Many apps include a component that starts along with Windows. These startup apps can be useful, but they can also slow boot time and use up system resources. Here’s how to get them under control.
Windows has long provided tools for managing startup apps. In Windows Vista and 7, you had to dig into tools like Msconfig—which is powerful if a little clunky to use. Windows 8 and 10 include an interface for managing startup apps in a location that makes more sense: Task Manager. Of course, none of these tools let you add things to Windows startup, but if you need to do that, we also have a guide for adding programs, files, and folders to your system startup.
NOTE: Managing startup apps only applies to desktop applications. Universal apps (those you get through the Windows Store) are not allowed to start automatically when Windows starts.
There are several ways of accessing the Task Manager. Perhaps the easiest is to right-click any open space on the taskbar, and then select “Task Manager” from the context menu.
If it’s the first time you’ve ever opened Task Manager, it automatically opens in compact mode—listing only what programs are running. To access the additional features of Task Manager, click the down arrow button next to “More Details.”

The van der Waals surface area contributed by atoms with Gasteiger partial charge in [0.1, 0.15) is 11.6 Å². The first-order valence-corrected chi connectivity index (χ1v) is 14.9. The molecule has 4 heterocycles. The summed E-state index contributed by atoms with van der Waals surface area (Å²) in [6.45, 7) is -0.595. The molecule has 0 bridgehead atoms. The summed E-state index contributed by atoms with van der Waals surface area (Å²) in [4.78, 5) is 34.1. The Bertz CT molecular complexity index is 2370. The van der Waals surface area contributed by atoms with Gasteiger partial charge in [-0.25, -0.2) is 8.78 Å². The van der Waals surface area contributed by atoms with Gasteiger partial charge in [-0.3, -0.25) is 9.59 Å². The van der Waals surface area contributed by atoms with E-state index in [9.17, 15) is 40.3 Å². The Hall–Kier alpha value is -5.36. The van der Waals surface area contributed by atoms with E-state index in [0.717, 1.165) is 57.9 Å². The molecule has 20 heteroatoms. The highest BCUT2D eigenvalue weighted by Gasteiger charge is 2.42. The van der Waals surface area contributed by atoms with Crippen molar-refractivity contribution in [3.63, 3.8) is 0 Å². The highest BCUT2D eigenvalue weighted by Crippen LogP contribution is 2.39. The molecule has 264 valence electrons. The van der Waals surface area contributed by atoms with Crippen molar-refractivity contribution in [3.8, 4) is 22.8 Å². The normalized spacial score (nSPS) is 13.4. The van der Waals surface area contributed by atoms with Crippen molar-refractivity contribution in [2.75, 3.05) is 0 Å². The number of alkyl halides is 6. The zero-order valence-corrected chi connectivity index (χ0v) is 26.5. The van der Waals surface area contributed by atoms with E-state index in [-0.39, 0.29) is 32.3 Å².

In the Task Manager window, switch to the “Startup” tab. This tab displays all apps that start with Windows, along with details like the publisher of the app, whether the app is currently enabled, and how much of an impact the app has on Windows startup. That last metric is just a measurement of how long it takes the app to start.
Before you start disabling apps, it’s worth doing a little research on what the startup app does. Some startup apps are necessary for the correct operation of the operating system or programs that you use. Fortunately, Task Manager makes this easy.
Right-click any app and then choose “Search Online” to perform a web search with keywords that include both the full name of the app and the name of the underlying file. For example, when I perform an online search for PicPick (my image editor), it performs a search for “picpick.exe PicPick.”
When you’re sure you want to prevent an app from starting with Windows, right-click the app and select “Disable” on the context menu.
You can also select the app and click the “Disable button” at the bottom right of the window.
Note that when you disable a startup app, Windows does not stop the app from running immediately. It only prevents it from running automatically. When you’re done disabling apps, go ahead and close Task Manager. The next time you restart your computer, the apps you disabled won’t start along with Windows.
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